Alexisonfire rose up out of the Southern Ontario underground in late 2001
like some monstrous and utterly captivating car-accident-in-progress.
Hitting the ground with an immediate full head of steam, Dallas Green,
George Pettit, Wade MacNeil, Chris Steele and Jordan Hastings have not
only impressed the critics with their sour/sweet approach to performance
and writing, but are recognized for their stellar musicianship, and the
palpably pent-up tightness of the band live.
This is music for both sides of your brain. In your left ear, the poignant
and melodic vocals of Dallas, injected with the devilishly sweet phrasings
of the axe-wielding Wade, speak of impulse and introspection. In your
right ear, George offers the testimony of the tortured soul, syncopated
power-scream vocals that energize and counterpoint -- a couple of cartoon-character
angels and devils sitting on your shoulders, offering 2 very different
interpretations of the same musical message.
Alexisonfire knows that the fans aren’t stupid. The fans know the
real deal when they see it, and in the case of AOF, they seem to have
told 2 friends, who told 2 friends, and so on. During the year that followed
the release of the self-titled 2002 debut album, the band has shot into
the spotlight like a streaker at an All-Star game: Gold Record certification
in Canada for both debut and sophomore albums; 5 videos reaching Heavy
rotation on MuchMusic, 2 MMVA awards; New Group of the Year at the 2005
Junos; album releases and major tours in Japan, Australia and the UK.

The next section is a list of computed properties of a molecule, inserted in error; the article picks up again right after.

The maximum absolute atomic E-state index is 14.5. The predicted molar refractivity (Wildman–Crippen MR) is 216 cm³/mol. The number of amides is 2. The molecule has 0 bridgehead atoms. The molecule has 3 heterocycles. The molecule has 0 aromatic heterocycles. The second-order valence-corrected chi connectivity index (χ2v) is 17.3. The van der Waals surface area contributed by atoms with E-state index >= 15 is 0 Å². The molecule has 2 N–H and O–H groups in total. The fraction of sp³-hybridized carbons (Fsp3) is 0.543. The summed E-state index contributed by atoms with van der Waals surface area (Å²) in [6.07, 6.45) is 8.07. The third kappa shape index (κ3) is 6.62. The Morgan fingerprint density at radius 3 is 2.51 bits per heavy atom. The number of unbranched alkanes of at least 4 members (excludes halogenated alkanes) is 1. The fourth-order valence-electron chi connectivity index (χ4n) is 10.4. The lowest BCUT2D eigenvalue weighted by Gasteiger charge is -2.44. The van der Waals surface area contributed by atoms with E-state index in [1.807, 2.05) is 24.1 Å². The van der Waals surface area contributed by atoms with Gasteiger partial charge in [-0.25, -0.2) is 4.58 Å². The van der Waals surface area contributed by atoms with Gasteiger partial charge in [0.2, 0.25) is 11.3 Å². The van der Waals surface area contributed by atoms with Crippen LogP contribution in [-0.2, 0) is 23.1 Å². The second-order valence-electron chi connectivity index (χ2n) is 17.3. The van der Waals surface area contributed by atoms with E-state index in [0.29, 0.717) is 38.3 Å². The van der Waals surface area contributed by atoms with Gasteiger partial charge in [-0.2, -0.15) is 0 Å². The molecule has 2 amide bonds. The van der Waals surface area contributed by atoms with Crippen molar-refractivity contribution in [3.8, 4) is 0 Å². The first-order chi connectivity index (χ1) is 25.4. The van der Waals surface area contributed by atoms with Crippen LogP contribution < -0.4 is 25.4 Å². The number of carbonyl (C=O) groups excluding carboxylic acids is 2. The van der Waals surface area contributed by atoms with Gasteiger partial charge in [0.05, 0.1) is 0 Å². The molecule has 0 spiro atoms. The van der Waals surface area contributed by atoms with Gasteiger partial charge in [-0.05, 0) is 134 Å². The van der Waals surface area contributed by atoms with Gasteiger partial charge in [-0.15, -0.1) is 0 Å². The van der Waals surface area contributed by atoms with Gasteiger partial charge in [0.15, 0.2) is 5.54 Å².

This may all sound like SOP for an up-and-coming rock ensemble, but this
is a band that often describes its music as “the sound of two Catholic
high-school girls in mid-knife-fight”. This hasn’t happened
before. Nobody is more aware of this fact than the St. Catharines’
natives. Taking it all in stride, they remain guile-less, affable, and
capable of equal amounts of sarcasm and self-deprecation. And with the
new album “Crisis”, Alexisonfire have, dare we say it, matured.
With songs ranging in subject matter from the Blizzard of 1977 which paralyzed
portions of the Niagara and Northern New York region, to disenfranchised
steadfast employees, the album on a whole embodies a much darker theme.
AOF attributes this to traveling around the world the last couple of years
then coming back home and seeing things without rose coloured glasses.
As for writing the album, the process was much more “rhythmically
liberal” than anything the band’s ever worked on. There was
no format, no formula. Alexisonfire wasn’t concerned with making
a “hit” or following any “rules”, just creating
songs that the greater sum of each part loved to play live. They wanted
to create songs that were anthemic. They wanted to play songs that hit
kids in the chest. This translated into the mindset the band took into
the studio. AOF stripped everything down and learned to write and record
a record that captures the essence of the band’s live sound, without
looping or overdubs or layers.
So if you stop and listen, or God forbid, see a live show, it’ll
all oddly start to make sense...
For more on Alexisonfire, check out www.theonlybandever.com